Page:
The world of video production features many complications not obvious at first glance. One of these is the fact that we often don’t shoot video files and then edit those files directly. In the days of film, just as the actual negative wasn’t used on the cutting floor, today, even in the digital era, we often create new video files of every clip we’ve shot and edit from those.
First of all, you definitely can, and if it works great for you there may be no need to reinvent the wheel. There’s no right or wrong way, but explaining why the professional workflow has historically used separate files for editing is valid to understand.
The on-set DIT (or you) should create edit-friendly files rather than editing directly off camera raw originals. These files are smaller and easier to edit, but are inferior in quality. Some people dismiss the proxy workflow because their computer is fast enough to play the native media format of their camera. Proxy isn’t all about playback speed for a couple reasons. The smaller file size can be necessary when working on a huge project, say, a reality TV show with a 500:1 shooting ratio, or when working from shared storage. Also, just because your computer doesn’t drop frames when you hit play, it doesn’t mean it’s up to the rigorous demands of editing. I like to use the JKL shuttle keys to really test how well a machine can handle a long-GOP codec. Pick a random place in a video clip and navigate forward via ‘L’ and then immediately press ‘J’ once or twice. It’s easy to decode playing forward, but playing back at double speed, at a random point in the timeline could likely stress playback. This is something you’ll do all the time in editing and if there’s any lag whatsoever it will hamper your efficiency.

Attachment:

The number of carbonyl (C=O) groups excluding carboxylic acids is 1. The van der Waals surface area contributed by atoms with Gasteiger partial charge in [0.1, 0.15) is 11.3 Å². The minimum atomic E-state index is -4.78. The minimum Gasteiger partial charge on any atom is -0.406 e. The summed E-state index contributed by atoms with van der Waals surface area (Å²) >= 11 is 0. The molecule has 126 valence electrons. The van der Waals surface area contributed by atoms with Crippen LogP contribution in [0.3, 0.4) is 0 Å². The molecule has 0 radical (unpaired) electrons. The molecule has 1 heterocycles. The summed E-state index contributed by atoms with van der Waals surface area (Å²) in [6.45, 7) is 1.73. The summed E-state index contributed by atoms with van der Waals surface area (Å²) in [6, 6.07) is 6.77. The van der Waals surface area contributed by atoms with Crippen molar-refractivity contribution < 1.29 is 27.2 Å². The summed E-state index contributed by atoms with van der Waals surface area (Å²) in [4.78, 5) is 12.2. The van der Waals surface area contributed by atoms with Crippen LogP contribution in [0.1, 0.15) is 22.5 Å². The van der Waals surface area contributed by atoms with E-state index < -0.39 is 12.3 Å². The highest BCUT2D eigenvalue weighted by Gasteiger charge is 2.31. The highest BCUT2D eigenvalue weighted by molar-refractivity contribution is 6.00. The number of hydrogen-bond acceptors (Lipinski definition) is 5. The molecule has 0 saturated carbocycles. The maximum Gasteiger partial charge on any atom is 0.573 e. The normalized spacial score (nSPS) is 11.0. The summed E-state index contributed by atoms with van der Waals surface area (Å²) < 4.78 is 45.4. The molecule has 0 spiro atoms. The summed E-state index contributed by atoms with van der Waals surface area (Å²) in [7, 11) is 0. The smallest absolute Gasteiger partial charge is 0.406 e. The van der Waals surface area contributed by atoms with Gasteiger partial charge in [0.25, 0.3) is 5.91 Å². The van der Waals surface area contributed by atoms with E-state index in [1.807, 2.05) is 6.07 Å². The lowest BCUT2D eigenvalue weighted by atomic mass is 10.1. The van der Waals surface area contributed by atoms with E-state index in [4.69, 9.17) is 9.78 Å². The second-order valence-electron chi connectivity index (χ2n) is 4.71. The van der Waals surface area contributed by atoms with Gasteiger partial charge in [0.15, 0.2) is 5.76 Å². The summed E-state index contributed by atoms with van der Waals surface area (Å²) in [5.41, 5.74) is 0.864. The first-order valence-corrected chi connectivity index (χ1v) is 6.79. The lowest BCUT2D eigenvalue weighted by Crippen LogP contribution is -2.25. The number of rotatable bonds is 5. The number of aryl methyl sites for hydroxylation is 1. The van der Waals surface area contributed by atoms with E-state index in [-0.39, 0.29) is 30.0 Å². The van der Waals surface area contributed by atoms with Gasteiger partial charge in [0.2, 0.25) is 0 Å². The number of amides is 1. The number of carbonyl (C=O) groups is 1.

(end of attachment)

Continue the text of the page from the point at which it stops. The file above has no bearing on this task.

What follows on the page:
Another reason we don’t typically use media straight from the camera may have to do with dual system sound and workflow. On bigger productions, the sound is usually recorded separate from picture. This means at some point before editing you’ll likely want to sync the two together since your camera original files don’t have the production audio. You can associate the production sound with the camera original inside an NLE as you sync, and if you’re the one handling all of post production and editorial this is fine. In that case, the sync association lives in the NLE. Often, however, the syncing is done by someone in software entirely different than the NLE used by the editor, and possibly done by a DIT during production. Creatives will want to see “Dailies” not long after shooting, and they’ll need the production audio in that review process. Often a mixdown can be sent to camera, and that can often suffice, but if a DIT is syncing for dailies it makes a lot of sense to generate the offline edit files at the same time. And in this case, the sync is “transferred” between applications because it’s embedded in the new offline media files rather than simply being an association made by software. These offline edit files nowadays serve the purpose of “proxy” files for the online media.